Simple E-Mail Etiquette in an Increasingly Busy Workday

If you use e-mail regularly, you can appreciate anything that can be implemented to make this communication tool more efficient. Each day tons of information is conveyed back and forth… most of it is useful, but some of it is not. Here are some things that you can do to keep the volume down and the value up:

1. Use “Reply All” SPARINGLY…
2. Make sure that you only copy required parties
3. Drop people from e-mail strings that don’t need to be included
4. Avoid “thank you” to all when you only want to thank one person
5. Pick up the phone when it makes more sense

So why is it important to be so mindful of the messages you send? Here are some statistics regarding e-mail management and the average American’s workday:

– Typical number of emails sent and received by a business user: 600 per week
– The average American employee spends about a quarter of their working day dealing with email
– Three out of ten spend more than two hours and almost one in ten (8 percent) spend an astonishing four hours or more a day pouring over their Inboxes
– But despite this, it is estimated that 86% of people agree e-mail has made them more efficient!

Finally, how should you manage the influx of messages every day? One thing is for sure – you need a system. Don’t leave everything sitting in your Inbox! Here are some general guidelines:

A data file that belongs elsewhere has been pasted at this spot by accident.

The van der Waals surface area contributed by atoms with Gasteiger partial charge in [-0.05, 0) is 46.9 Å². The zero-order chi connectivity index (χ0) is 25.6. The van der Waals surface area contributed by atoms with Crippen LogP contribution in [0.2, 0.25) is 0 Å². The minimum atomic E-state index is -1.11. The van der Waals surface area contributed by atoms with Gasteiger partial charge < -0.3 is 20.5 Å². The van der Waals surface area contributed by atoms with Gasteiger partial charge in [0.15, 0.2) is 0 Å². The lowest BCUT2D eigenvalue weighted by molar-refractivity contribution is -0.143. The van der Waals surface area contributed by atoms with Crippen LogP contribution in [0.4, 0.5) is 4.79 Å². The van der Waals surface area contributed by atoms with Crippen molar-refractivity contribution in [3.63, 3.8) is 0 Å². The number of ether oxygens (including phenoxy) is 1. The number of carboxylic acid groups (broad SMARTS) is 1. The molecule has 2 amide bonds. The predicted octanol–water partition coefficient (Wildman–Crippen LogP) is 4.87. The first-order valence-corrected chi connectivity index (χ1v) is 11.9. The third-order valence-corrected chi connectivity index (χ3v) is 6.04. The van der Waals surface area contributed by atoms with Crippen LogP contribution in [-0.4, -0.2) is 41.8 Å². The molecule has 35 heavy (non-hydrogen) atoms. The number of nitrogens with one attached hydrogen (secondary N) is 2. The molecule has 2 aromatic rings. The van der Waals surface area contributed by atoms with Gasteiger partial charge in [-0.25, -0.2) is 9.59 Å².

1. Read each e-mail and… Delete! (Not all of them – just the messages you don’t need anymore)
2. For all e-mail not deleted:
– Reply now
– Mark for reply by the end of the day
– Convert to a task if you cannot reply by the end of the day
– File it in it’s appropriate folder

In the future, we’ll touch more on Folder organization and using Tasks and Calendar Items to keep your day more productive and organized. For now, we hope these tips have been useful, and remember – “Reply All” is not your friend!

By Erik Hudson, Contributing Blogger
Erik Hudson is a Corporate Operations Manager – Outbound Services for AnswerNet.

You May Also Like

About the Author: AnswerNet Blogger